Where is Your Digital Hub/Home?

I’ve been using WordPress to power my own website for a while now, and working with it in some way or another for even longer. Over the years, I’ve developed the belief that it’s a pretty perfect platform for people to build their own “digital home on the web”, considering the range of plugins and themes available, the flexibility of the publishing options it offers, and the fact that it’s completely open source, so you can do whatever you want with it.

That last bit is important in more ways than you might immediately think. Apart from just being able to write my own plugins or tweak my themes, this also means that I own my own data. I think in this MySpace/Facebook generation, people are all too loose with the data trails they create — giving up ownership of their digital self at the drop of a hat. In case you didn’t realize, when you use something like Facebook, it is not the product, you and your data are the product.


WordPress Authentication Framework: Keyring

Keyring: An authentication framework for your plugins

Quite a while ago (like, in at least 2009), I started thinking about regaining control of all the content I was producing online. I was posting photos to Flickr, saving bookmarks to Delicious. I started Tweeting. I was checking in. All fun and games, and all of those services offer great tools for interacting with them (let’s face it, tools that are much better than WordPress’, because they are focussed on one thing). So I figured, why not write importers for these services and pull my content back over to my WordPress. And keep doing it periodically, so that I could keep using those tools. I want WordPress to be my “home on the web”, my digital hub, but I want to use these neat tools with their fancy apps and what-have-you.

Very quickly, I realized that if I was going to do anything useful on most web services, I’d need to be able to authenticate with them. No biggie, right? I know my username and password… Oh. Right. OAuth. Turns out that most web services use OAuth (or something similar) to authenticate, and it turns out that that’s actually a bit of a bear to implement, when all you want to do is write a simple little Twitter importer. And then again for a Foursquare importer. And a Flickr importer.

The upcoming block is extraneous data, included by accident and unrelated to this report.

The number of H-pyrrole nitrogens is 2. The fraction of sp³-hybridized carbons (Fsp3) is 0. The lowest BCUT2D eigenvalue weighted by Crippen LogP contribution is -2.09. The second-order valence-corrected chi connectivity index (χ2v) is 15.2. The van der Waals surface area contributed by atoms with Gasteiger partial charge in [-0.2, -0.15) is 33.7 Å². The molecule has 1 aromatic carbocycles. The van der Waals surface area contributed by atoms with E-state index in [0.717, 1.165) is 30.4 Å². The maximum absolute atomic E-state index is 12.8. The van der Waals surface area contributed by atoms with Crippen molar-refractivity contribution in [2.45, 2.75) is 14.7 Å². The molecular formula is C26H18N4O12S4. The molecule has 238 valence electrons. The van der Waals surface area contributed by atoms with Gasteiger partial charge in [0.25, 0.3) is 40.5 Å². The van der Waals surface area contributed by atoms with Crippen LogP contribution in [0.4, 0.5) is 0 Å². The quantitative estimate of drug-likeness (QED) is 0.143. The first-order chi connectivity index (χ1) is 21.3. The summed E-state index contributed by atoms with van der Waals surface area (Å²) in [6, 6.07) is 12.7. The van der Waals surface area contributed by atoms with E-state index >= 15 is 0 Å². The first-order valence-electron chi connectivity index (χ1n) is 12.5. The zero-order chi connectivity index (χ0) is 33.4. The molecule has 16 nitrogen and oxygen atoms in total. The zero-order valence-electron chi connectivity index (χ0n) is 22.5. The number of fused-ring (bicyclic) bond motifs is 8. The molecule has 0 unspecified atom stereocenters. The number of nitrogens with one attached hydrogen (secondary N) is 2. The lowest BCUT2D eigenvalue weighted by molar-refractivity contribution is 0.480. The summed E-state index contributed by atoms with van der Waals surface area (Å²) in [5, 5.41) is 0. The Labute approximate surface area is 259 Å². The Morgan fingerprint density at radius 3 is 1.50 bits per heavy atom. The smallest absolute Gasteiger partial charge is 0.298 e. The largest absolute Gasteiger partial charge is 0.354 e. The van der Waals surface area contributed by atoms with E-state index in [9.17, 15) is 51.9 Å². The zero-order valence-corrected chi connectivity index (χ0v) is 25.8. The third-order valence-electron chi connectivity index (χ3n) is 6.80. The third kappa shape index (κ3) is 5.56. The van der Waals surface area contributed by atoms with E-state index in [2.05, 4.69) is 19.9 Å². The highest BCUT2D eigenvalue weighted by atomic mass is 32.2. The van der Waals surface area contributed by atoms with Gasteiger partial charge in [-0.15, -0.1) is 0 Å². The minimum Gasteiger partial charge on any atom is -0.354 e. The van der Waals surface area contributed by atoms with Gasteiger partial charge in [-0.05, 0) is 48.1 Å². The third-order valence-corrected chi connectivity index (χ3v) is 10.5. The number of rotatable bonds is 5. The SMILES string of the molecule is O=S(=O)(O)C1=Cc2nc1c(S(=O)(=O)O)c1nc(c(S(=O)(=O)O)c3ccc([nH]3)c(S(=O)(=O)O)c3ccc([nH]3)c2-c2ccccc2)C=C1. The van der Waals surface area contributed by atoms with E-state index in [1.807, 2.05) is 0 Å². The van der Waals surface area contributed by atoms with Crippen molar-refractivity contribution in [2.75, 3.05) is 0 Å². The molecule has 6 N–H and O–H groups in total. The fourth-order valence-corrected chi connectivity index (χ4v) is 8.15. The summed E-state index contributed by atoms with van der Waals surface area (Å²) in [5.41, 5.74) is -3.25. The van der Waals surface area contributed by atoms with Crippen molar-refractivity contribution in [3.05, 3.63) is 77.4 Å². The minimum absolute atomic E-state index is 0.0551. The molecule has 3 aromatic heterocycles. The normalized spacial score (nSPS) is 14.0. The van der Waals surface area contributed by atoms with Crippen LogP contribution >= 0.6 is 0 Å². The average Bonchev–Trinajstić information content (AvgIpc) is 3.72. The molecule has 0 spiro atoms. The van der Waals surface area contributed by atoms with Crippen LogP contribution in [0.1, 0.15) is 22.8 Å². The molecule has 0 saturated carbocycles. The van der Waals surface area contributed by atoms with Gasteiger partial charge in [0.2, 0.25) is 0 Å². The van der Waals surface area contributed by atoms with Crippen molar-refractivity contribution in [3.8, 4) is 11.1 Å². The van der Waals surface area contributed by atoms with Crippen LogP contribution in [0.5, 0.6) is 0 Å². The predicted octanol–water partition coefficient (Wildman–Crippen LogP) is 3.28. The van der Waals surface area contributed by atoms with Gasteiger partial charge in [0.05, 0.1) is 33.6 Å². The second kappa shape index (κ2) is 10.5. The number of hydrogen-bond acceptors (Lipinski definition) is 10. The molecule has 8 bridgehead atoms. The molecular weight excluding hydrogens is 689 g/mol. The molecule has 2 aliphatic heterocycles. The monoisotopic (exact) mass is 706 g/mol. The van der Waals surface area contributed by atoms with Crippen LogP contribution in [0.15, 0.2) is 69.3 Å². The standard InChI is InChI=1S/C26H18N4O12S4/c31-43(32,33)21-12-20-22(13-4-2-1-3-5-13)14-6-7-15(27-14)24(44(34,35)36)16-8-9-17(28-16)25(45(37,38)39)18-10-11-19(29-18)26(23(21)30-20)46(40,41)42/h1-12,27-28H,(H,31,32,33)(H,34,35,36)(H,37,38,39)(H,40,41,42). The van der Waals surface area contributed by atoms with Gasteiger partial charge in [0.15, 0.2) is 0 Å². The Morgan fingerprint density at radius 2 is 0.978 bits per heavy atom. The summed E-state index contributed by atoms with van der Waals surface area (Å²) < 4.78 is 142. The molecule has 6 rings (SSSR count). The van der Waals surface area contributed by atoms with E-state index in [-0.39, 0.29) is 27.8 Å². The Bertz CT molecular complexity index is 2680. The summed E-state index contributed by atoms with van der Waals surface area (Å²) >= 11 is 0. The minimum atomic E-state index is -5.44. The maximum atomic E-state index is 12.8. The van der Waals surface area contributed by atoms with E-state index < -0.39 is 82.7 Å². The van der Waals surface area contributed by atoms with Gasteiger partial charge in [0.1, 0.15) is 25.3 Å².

What I needed was a shared, generic authentication framework that would do all the heavy lifting for me. I would tell it I wanted a connection to specific service, and if it didn’t have one, it’d walk the user through the process of getting one. It’d give me a standardized format of authentication credentials and abstract out all the complexity of making authenticated requests against those services. Then it would make me a coffee*. What I needed, was Keyring.

Federated Social Web Summit

I’m in Portland today and taking part in the Federated Social Web Summit, before attending OSCON for the next week. Today is so far packed with lighting presentations from all sorts of companies, projects and protocols in the space to bring us all up to speed. After lunch we’re going to all be discussing and looking at how we can put together all the building blocks and bring to life this concept of a federated social web. Here are my (long) notes on all the projects etc from the morning:

Apologies to any names I’ve misspelled, product names I’ve left out, etc.


Twitter API/Developer Meetup Notes

Here are some notes I took during the Twitter developer meetup that was tonight, at Twitter Headquarters. They’re probably not complete, because I only took bits and pieces on my iPhone, then filled out some details when I got home. It does sound like Twitter are really trying to bulk up their efforts to support developers and let their community flourish, which is probably a great approach given their “we are a platform” strategy. Taken/formatted via ListML, thus the very-hierarchical list approach. Enjoy.